Upper Missouri Waterkeeper Sues the EPA for Failing to Protect Montana’s Water from Nutrient Pollution

Federal Oversight Agency Has Yet To Address Unlawful Rollbacks of Water Quality Standards

Today, March 24, 2022, Upper Missouri Waterkeeper filed a complaint against the U.S. Environmental Protection Agency (EPA) for failure to perform its mandatory duty under the Clean Water Act (CWA) to approve or disapprove revisions to Montana’s water quality standards, and for unreasonably delaying action on Waterkeeper’s May 2021 EPA Petition for Rulemaking. The Petition for Rulemaking provided formal notice  of the unlawful nature of Senate Bill 358 from the 2021 Legislature and requested the agency determine that revisions to Montana’s water quality standards under Senate Bill 358 violate the federal CWA and fail to adequately protect the clean water, waterways, and designated uses. 

“Montana’s unlawful passage of polluter-driven Senate Bill 358 is the exact reason why EPA holds authority as the ultimate backstop under the federal law to protect clean water,” said Guy Alsentzer, Executive Director of Upper Missouri Waterkeeper. “Under the Clean Water Act, states can’t lawfully roll back science-based standards that protect waterway health – as Montana has done – and put forth unproven and ineffective pollution control programs that let polluters off the hook for doing their fair share to protect water quality. Ignoring best available science and creating new exemption schemes from pollution control is wrong, illegal, and dirty; it’s the EPA’s duty to ensure our state is adequately protecting our clean water resources. This lawsuit calls on EPA to do its job and ensure the state of Montana follows the law and uses science, not political whims, to safeguard the public’s right to fishable, swimmable, drinkable water and healthy rivers.

Senate Bill 358, which was signed into law on April 30, 2021, by Governor Gianforte and by its plain language repeals numeric criteria for nutrient pollution control and reverts the state back to a general narrative standard. In practice SB 358 replaces protective, science-based numeric water quality criteria – which are necessary to protect river health and uses of water – with less-protective, subjective narrative water quality standards. Both the state and EPA determined more than a decade ago that narrative standards were inadequate to protect waterways from degradation, yet SB 358 still pushes the state two steps backward in protecting local waterway health. 

SB 358 also categorically exempts nutrient discharges from existing and new polluting operations and activities more broadly than is allowed under federal law, contradicting EPA’s guidance and regulations by allowing increased volumes of harmful nutrient pollution to our waterways without regard to site specific conditions or safeguards to assure waterway health. Lastly, SB 358 requires the DEQ to implement a novel Adaptive Management Program for nutrient pollution, driven by a new set of rules based on political and economic considerations, not on what’s necessary to protect local water resources health. As the publication of New Rule 1 (the first of two rulemakings implementing SB 358) in early March 2022 showed, DEQ’s implementing rules for SB 358 are untethered to mandatory clean water protection requirements, fail to use best available science, and will incentivize a race to the bottom for local water quality.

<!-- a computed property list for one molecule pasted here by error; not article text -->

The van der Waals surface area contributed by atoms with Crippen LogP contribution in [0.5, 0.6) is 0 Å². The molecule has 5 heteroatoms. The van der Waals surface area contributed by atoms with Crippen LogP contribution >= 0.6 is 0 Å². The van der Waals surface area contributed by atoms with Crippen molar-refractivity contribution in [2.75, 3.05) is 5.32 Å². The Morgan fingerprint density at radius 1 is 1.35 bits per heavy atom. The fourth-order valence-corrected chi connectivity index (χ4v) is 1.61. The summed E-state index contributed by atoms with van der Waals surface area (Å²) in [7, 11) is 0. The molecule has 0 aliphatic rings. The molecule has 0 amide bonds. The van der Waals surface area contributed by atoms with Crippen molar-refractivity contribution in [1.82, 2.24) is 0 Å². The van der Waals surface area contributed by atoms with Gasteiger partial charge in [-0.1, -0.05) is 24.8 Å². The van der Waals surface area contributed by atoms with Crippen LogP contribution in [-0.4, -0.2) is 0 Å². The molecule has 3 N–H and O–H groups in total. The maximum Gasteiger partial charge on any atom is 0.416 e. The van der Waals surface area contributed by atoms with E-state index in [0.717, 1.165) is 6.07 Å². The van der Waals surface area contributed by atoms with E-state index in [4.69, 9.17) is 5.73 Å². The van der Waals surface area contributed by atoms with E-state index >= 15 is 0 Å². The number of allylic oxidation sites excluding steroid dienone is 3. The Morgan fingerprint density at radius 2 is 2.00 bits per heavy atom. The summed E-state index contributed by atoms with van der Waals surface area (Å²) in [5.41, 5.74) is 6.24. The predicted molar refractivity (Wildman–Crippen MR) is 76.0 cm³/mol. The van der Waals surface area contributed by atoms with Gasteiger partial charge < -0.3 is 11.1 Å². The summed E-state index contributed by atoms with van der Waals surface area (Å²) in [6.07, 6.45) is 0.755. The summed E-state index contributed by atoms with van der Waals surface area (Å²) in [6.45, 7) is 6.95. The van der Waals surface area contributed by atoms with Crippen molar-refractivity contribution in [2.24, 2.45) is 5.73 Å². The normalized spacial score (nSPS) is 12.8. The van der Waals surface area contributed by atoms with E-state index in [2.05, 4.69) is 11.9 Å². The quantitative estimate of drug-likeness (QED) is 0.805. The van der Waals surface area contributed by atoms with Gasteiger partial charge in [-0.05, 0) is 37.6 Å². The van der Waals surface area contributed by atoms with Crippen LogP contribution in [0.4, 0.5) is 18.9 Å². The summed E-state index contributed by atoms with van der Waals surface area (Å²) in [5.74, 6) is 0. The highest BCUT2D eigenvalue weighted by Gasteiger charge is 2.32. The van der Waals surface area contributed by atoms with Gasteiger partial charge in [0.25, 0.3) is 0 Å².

Nearly 11 months have passed since Senate Bill 358 was signed into law, which included an immediate effective date for using narrative nutrient standards to control nutrient pollution, yet the EPA has yet to approve or disapprove Montana’s revised water quality standards despite the statutory deadline. The federal CWA, section 303(c)(3), 33 U.S.C. § 1313(c)(3), requires the EPA to act on revisions to water quality standards within 60 days if approving the new standards, or within 90 days if the revisions fail to meet the requirements and require changes. 

In response to the passage of Senate Bill 358, Upper Missouri Waterkeeper filed a petition in May 2021 under 5 U.S.C. §§ 553(e) and 555(e) of the Administrative Procedures Act, requesting the EPA exercise its statutory authority and disapprove Montana’s repeal of numeric water quality standards and determine corresponding revisions to nutrient pollution control requirements don’t pass muster. Despite having full notice of these legal issues and actually participating in Montana’s nutrient rulemakings over the past 9 months, the EPA has still unlawfully withheld action and failed to respond to Waterkeeper’s petition.

For these reasons and because nutrient pollution continues to be a leading cause of waterway degradation across the state, Upper Missouri Waterkeeper filed a Notice of Intent to Sue to the EPA last December 2021. Instead of coming to the table and agreeing to take action as required by law, the EPA has continued to sit on its hands. 

Meanwhile, Montana DEQ continues to move forward with rulemaking for its nutrient Adaptive Management Plan despite the lack of any approval from the EPA, and has even begun to apply the unapproved, less protective narrative standards in pollution permit decisions. Several CWA permits for large nutrient polluters have not been renewed, allowing dischargers to continue operating under expired permits that do not use numeric nutrient effluent limits or adequately protect local quality. In short, the control of nutrient pollution in Montana has become a game of brinksmanship where, sadly, our iconic waterways suffer all the consequences. It’s past time for the EPA to step in and take action on Montana’s unscientific rollback of clean water protections. 

Upper Missouri Waterkeeper is dedicated to protecting and improving fishable, swimmable, drinkable water throughout the 25,000 square miles of Montana’s Upper Missouri River Basin.